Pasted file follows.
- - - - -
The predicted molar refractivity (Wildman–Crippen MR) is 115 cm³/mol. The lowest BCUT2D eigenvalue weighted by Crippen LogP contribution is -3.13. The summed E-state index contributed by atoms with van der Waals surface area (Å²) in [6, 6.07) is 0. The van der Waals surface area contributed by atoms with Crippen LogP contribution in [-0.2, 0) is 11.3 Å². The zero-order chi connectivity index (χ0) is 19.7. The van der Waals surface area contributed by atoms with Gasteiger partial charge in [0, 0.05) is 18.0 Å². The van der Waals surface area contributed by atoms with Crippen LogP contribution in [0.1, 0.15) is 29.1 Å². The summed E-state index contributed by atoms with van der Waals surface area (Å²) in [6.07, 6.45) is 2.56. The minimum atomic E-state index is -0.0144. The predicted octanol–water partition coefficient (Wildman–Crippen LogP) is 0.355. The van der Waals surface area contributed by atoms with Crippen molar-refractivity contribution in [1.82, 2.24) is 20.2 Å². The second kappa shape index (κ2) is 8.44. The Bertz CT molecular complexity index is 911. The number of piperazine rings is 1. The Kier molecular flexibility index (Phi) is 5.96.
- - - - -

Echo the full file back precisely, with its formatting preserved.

The predicted molar refractivity (Wildman–Crippen MR) is 115 cm³/mol. The lowest BCUT2D eigenvalue weighted by Crippen LogP contribution is -3.13. The summed E-state index contributed by atoms with van der Waals surface area (Å²) in [6, 6.07) is 0. The van der Waals surface area contributed by atoms with Crippen LogP contribution in [-0.2, 0) is 11.3 Å². The zero-order chi connectivity index (χ0) is 19.7. The van der Waals surface area contributed by atoms with Gasteiger partial charge in [0, 0.05) is 18.0 Å². The van der Waals surface area contributed by atoms with Crippen LogP contribution in [0.1, 0.15) is 29.1 Å². The summed E-state index contributed by atoms with van der Waals surface area (Å²) in [6.07, 6.45) is 2.56. The minimum atomic E-state index is -0.0144. The predicted octanol–water partition coefficient (Wildman–Crippen LogP) is 0.355. The van der Waals surface area contributed by atoms with Crippen molar-refractivity contribution in [1.82, 2.24) is 20.2 Å². The second kappa shape index (κ2) is 8.44. The Bertz CT molecular complexity index is 911. The number of piperazine rings is 1. The Kier molecular flexibility index (Phi) is 5.96.